Then in your eyes I disparage the Buddhas teachings....

In my eyes I reject those parts of the Suttas like hell realms and Mount Meru and Buddhas causing earthquakes that seem to me to run clear counter to science and/or what the Budhha taught elsewhere.
I am not trying to convince you to do the same, and i dont know why you would be bothered in any way by what i think.
Just as i have come to my own conclusions and dont particularly care what you think..
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Re: Fear of death. Why?

Postby Kenshou » Mon Aug 23, 2010 6:53 pm

Now either the suttas are the words of the Buddha or they are not.


Are things really quite so black and white?

We may have the words of an individual known as the Buddha as preserved and remembered and organized by those who heard him and orally passed down those words and eventually wrote them down, but it's been 2500 years. Sabbe sankhara anicca, right? It's quite reasonable to think that some things might creep in and some things might get lost, not intentionally, but by the inevitable imperfection of any human information exchange/preservation.

Things are just not as simple as "either the suttas are the words of the Buddha or they are not". I do not say this in support of any particular batch of views, but we really have to use our critical thinking. We've got a big bag of stuff, I don't think we should just accept the whole thing unthinkingly. We've got to sort through the sack and find out what's the real stuff and what's not, and I do know that that's not necessarily an easy task at all.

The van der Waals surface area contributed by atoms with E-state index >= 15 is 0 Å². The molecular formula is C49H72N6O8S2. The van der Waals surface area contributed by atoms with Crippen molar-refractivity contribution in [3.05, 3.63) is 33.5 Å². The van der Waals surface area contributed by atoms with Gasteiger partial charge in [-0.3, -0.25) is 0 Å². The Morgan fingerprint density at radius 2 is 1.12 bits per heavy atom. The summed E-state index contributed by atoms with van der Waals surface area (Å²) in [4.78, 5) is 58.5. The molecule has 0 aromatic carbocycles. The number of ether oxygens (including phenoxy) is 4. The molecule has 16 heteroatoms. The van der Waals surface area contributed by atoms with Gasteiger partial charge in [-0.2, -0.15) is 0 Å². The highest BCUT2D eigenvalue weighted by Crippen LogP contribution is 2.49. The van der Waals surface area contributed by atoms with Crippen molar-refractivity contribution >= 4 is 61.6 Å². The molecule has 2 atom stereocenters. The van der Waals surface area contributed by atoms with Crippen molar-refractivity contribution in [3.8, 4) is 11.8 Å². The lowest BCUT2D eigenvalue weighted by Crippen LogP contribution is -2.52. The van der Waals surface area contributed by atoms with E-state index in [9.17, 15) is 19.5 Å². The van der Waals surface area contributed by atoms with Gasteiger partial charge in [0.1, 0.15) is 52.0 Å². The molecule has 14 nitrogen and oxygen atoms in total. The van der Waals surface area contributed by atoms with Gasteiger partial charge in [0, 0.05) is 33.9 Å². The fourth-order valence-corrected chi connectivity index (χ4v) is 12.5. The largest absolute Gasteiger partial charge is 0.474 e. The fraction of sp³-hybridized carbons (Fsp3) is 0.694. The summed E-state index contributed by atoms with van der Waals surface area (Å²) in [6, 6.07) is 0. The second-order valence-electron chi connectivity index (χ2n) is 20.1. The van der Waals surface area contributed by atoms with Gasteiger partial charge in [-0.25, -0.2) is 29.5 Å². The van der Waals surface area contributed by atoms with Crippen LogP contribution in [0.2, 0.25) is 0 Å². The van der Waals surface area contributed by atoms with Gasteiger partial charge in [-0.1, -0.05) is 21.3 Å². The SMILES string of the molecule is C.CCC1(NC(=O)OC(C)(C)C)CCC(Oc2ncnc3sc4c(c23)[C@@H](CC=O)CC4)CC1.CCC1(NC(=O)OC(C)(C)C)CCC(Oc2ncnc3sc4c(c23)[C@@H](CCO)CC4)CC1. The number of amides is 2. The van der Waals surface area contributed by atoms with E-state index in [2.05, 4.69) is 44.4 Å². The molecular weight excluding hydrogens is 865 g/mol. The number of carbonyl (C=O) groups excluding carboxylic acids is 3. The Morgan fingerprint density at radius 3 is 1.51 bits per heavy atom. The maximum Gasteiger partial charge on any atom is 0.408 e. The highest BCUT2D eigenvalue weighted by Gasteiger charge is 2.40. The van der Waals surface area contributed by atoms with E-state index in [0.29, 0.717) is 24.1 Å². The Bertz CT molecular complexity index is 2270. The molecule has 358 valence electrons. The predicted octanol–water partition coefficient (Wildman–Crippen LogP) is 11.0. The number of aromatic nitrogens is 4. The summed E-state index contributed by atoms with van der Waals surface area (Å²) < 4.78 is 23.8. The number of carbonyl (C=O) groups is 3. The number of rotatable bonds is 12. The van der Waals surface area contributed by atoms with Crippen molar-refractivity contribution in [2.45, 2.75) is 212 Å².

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Re: Fear of death. Why?

Postby Alex123 » Mon Aug 23, 2010 10:11 pm

Kenshou wrote:
Now either the suttas are the words of the Buddha or they are not.


Are things really quite so black and white?

We may have the words of an individual known as the Buddha as preserved and remembered and organized by those who heard him and orally passed down those words and eventually wrote them down, but it's been 2500 years. Sabbe sankhara anicca, right? It's quite reasonable to think that some things might creep in and some things might get lost, not intentionally, but by the inevitable imperfection of any human information exchange/preservation.

Things are just not as simple as "either the suttas are the words of the Buddha or they are not". I do not say this in support of any particular batch of views, but we really have to use our critical thinking. We've got a big bag of stuff, I don't think we should just accept the whole thing unthinkingly. We've got to sort through the sack and find out what's the real stuff and what's not, and I do know that that's not necessarily an easy task at all.


Hello Kenshou, PeterB,

How do you know which things to accept and which to reject? Reject those you don't like, understand or approve of and keep those that you like? Is that the standart? Kinda like buffet approach? Pick a bit from here, a bit from there, take this, don't take that...

Talk on ghosts, devas, and hell realms make a LARGE part of sutta-pitaka. It is not just few comments here and there. If one is going to negate a LARGE part of the teaching, then you need some strong proof.
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Re: Fear of death. Why?

Postby tiltbillings » Mon Aug 23, 2010 10:39 pm